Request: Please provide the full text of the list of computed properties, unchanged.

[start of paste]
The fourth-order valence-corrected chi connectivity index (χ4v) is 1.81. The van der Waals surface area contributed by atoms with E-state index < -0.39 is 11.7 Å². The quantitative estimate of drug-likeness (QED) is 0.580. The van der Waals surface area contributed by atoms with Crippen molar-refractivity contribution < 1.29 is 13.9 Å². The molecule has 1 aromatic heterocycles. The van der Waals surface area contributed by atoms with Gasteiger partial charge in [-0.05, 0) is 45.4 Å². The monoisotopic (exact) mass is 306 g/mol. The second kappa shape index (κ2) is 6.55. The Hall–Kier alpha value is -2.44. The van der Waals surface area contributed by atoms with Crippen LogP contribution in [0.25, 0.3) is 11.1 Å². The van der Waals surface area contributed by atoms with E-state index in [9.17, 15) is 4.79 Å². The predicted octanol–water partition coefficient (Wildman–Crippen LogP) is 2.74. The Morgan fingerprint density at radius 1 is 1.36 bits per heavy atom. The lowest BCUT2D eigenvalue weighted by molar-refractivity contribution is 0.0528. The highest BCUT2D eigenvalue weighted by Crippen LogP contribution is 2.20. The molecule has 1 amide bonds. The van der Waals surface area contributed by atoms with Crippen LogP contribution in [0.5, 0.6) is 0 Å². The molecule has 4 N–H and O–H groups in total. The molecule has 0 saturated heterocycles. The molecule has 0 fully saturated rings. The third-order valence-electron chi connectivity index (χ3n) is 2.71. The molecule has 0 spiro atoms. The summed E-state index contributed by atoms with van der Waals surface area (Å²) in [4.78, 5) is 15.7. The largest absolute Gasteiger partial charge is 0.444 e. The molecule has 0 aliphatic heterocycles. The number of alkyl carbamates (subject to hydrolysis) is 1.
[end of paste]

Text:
The fourth-order valence-corrected chi connectivity index (χ4v) is 1.81. The van der Waals surface area contributed by atoms with E-state index < -0.39 is 11.7 Å². The quantitative estimate of drug-likeness (QED) is 0.580. The van der Waals surface area contributed by atoms with Crippen molar-refractivity contribution < 1.29 is 13.9 Å². The molecule has 1 aromatic heterocycles. The van der Waals surface area contributed by atoms with Gasteiger partial charge in [-0.05, 0) is 45.4 Å². The monoisotopic (exact) mass is 306 g/mol. The second kappa shape index (κ2) is 6.55. The Hall–Kier alpha value is -2.44. The van der Waals surface area contributed by atoms with Crippen LogP contribution in [0.25, 0.3) is 11.1 Å². The van der Waals surface area contributed by atoms with E-state index in [9.17, 15) is 4.79 Å². The predicted octanol–water partition coefficient (Wildman–Crippen LogP) is 2.74. The Morgan fingerprint density at radius 1 is 1.36 bits per heavy atom. The lowest BCUT2D eigenvalue weighted by molar-refractivity contribution is 0.0528. The highest BCUT2D eigenvalue weighted by Crippen LogP contribution is 2.20. The molecule has 1 amide bonds. The van der Waals surface area contributed by atoms with Crippen LogP contribution in [0.5, 0.6) is 0 Å². The molecule has 4 N–H and O–H groups in total. The molecule has 0 saturated heterocycles. The molecule has 0 fully saturated rings. The third-order valence-electron chi connectivity index (χ3n) is 2.71. The molecule has 0 spiro atoms. The summed E-state index contributed by atoms with van der Waals surface area (Å²) in [4.78, 5) is 15.7. The largest absolute Gasteiger partial charge is 0.444 e. The molecule has 0 aliphatic heterocycles. The number of alkyl carbamates (subject to hydrolysis) is 1.